Adding Civility to the Oath of Admission
Photo: On May 24, 2021, 158 Marquette University Law School graduates took the Attorney’s Oath and signed the Supreme Court Roll, admitting them to the practice of law.
Last month, the West Virginia Supreme Court adopted new “civility” language to the oath that all lawyers take when they are admitted to practice law.
Under the new oath, lawyers would vow to conduct themselves “with integrity, dignity and civility and show respect toward judges, court staff, clients, fellow professionals and all other persons.”
“As I think back over my legal career, the overwhelming impression I have had of other attorneys is not how well they argued a case or how successful they are but how they treated the opposing side, the clients, the individual jurors and witnesses, the people they come into contact with as part of their professional career,” one justice wrote in a statement from the court. “It’s an incredibly important principle we need to stress to new lawyers joining the Bar – the importance of civility.”
One justice noted that less than half the states have updated their attorney oaths with language on civility. Wisconsin’s attorney oath, recently administered to more than 300 new law school graduates, does not mention civility directly.
“At a time when political discourse is increasingly acerbic and a great many human interactions are devoid of the civility that is common in our profession, hopefully this highlighting of civility within the Bar will serve as a useful example,” said another justice of the West Virginia Supreme Court.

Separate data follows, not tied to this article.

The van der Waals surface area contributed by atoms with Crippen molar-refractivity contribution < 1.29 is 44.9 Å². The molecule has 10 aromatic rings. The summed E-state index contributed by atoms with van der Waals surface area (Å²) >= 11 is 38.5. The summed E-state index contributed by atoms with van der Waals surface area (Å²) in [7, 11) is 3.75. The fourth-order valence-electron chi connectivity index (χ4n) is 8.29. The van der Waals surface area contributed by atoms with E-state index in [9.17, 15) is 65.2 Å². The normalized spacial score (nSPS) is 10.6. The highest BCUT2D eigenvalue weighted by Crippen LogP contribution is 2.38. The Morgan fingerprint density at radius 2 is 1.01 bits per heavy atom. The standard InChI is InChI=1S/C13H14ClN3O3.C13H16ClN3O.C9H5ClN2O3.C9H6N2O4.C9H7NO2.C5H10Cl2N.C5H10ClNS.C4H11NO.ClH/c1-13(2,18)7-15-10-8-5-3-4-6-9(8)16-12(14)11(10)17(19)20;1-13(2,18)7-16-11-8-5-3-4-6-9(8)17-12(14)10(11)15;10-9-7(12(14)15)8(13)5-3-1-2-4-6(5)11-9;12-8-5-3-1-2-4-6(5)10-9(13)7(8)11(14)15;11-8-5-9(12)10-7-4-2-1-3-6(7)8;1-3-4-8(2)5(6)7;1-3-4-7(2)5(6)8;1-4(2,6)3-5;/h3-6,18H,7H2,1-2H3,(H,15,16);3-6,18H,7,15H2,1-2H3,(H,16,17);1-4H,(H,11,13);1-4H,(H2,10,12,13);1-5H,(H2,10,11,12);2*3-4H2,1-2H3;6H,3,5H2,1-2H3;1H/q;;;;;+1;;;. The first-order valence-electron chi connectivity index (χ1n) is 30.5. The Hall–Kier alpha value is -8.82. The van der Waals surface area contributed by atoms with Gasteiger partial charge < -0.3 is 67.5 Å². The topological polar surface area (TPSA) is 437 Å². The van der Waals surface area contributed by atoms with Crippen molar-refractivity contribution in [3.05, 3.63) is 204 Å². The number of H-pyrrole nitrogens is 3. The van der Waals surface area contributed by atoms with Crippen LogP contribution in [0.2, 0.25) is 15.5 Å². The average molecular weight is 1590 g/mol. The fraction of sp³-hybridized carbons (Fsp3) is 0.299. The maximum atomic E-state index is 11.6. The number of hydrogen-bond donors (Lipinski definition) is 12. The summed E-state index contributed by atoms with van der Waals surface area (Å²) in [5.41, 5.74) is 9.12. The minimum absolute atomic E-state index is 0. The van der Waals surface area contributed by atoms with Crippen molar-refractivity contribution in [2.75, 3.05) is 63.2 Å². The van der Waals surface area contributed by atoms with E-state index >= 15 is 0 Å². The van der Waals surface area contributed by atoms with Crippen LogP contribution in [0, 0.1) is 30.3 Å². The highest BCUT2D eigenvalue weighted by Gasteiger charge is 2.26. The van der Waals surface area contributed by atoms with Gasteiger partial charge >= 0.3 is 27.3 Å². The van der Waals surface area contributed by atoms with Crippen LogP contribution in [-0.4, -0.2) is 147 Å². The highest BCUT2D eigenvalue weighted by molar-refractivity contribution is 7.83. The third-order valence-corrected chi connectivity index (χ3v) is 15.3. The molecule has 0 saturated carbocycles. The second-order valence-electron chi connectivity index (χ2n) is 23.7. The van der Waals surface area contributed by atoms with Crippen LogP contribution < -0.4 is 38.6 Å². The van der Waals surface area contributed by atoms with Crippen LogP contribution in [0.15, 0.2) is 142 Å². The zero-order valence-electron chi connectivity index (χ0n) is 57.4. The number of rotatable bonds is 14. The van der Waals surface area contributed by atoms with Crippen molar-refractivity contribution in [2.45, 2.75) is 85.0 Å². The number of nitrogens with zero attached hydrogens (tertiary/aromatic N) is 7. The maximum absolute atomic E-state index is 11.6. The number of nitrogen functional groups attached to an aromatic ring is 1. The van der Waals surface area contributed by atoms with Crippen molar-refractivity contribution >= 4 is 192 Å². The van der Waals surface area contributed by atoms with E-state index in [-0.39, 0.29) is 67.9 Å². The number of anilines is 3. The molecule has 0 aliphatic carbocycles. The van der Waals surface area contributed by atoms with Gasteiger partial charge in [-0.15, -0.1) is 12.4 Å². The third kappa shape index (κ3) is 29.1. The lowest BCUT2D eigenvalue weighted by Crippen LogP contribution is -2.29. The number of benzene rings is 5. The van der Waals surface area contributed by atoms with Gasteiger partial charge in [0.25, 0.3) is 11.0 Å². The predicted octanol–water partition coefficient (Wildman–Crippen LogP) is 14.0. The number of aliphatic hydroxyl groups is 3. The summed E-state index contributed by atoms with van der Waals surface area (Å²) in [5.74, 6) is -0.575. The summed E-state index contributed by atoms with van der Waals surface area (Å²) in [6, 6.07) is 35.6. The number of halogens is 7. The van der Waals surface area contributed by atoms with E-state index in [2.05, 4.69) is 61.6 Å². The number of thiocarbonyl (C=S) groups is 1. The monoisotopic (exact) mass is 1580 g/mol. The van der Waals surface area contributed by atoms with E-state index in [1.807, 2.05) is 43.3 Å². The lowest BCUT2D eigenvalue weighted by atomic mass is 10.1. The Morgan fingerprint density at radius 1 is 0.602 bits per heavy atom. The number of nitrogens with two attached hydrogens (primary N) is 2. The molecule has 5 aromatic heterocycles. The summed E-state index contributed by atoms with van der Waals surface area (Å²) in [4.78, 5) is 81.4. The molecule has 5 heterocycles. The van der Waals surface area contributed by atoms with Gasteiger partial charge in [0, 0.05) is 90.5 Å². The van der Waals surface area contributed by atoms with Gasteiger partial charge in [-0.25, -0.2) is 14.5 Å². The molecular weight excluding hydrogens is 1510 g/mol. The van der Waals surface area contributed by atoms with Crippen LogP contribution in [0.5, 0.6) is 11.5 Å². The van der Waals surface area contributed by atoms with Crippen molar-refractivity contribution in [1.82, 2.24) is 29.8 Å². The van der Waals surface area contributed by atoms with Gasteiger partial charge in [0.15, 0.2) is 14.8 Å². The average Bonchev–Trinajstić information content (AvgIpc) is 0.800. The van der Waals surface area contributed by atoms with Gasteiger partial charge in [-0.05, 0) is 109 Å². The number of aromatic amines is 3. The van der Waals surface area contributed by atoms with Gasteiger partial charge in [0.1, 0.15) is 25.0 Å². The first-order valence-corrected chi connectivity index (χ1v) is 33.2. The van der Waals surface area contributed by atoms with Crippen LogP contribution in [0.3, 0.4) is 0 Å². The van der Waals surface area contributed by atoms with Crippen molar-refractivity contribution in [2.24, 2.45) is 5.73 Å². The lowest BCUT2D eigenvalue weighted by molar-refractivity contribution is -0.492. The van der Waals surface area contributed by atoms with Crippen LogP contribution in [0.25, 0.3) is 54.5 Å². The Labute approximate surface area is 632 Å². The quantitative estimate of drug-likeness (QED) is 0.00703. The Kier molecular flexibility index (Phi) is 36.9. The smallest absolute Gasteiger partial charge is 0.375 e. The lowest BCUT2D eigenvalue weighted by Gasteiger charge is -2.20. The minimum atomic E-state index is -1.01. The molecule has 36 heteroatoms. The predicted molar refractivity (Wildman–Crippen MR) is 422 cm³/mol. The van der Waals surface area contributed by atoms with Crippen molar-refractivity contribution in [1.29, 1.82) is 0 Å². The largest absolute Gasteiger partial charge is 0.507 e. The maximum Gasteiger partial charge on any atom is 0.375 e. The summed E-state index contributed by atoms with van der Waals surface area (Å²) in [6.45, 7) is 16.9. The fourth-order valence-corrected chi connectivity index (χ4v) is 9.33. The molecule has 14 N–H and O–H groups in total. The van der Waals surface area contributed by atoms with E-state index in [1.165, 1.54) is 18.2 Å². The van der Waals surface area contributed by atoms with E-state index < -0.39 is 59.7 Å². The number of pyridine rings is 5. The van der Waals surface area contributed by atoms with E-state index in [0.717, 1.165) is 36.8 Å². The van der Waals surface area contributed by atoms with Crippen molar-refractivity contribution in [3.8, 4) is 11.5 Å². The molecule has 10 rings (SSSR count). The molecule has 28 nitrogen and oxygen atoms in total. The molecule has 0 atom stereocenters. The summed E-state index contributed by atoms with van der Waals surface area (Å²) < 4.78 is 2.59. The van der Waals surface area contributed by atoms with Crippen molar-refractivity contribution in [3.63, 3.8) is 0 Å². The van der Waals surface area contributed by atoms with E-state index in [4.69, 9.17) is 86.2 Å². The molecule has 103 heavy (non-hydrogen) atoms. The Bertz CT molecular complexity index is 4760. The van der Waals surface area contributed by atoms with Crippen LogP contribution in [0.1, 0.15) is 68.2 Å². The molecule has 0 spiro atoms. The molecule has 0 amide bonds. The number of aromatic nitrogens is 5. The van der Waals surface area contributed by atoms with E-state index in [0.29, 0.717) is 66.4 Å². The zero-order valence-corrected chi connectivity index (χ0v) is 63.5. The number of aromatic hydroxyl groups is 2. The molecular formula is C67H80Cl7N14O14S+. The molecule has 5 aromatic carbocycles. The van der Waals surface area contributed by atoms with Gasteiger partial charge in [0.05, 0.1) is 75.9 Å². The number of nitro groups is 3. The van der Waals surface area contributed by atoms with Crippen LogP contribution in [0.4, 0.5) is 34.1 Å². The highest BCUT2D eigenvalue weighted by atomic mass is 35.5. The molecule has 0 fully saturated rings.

Source: Associated Press; courtswv.gov
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Upgrade Your Social Media Account Security
An increase in social media account compromises has left some Wisconsin lawyers scrambling to recover their accounts, especially those who communicate with their clients through these platforms.
Problems commonly occur when users click on suspicious links, download corrupted attachments, or reuse passwords that have been compromised in data breaches.
Enabling two-factor authentication and having strong, unique passwords for each social media account can help thwart attempts to hack your accounts. Both options are free and you can find instructions on how to enable two-factor authentication by visiting the help page of your social media account provider.
If your account is accessed, the hackers will likely create posts and send messages to your contacts in an attempt to access their accounts, too.
Hackers also may change your social media account’s email address and password. If this occurs, visit the help page of your social media account provider to learn how to recover your compromised account.
Source: Christopher C. Shattuck, Practice Management Advisor (Practice 411™), State Bar of Wisconsin
“Treat every person the way you treat your bratwurst.”
– Comedian Charlie Berens, host of the Manitowoc Minute, with special advice for U.W.- Madison graduates.
“By that I mean if someone falls down, it don’t mean they’re bad. It just means they gotta be rinsed off with beer and tossed right back onto the grill of life.”
Driverless Cars: No Sleeping on Auto-Pilot
A man driving through Kenosha in May received a traffic citation for sleeping at the wheel of his Tesla, which he had on “auto-pilot” while driving on I-94.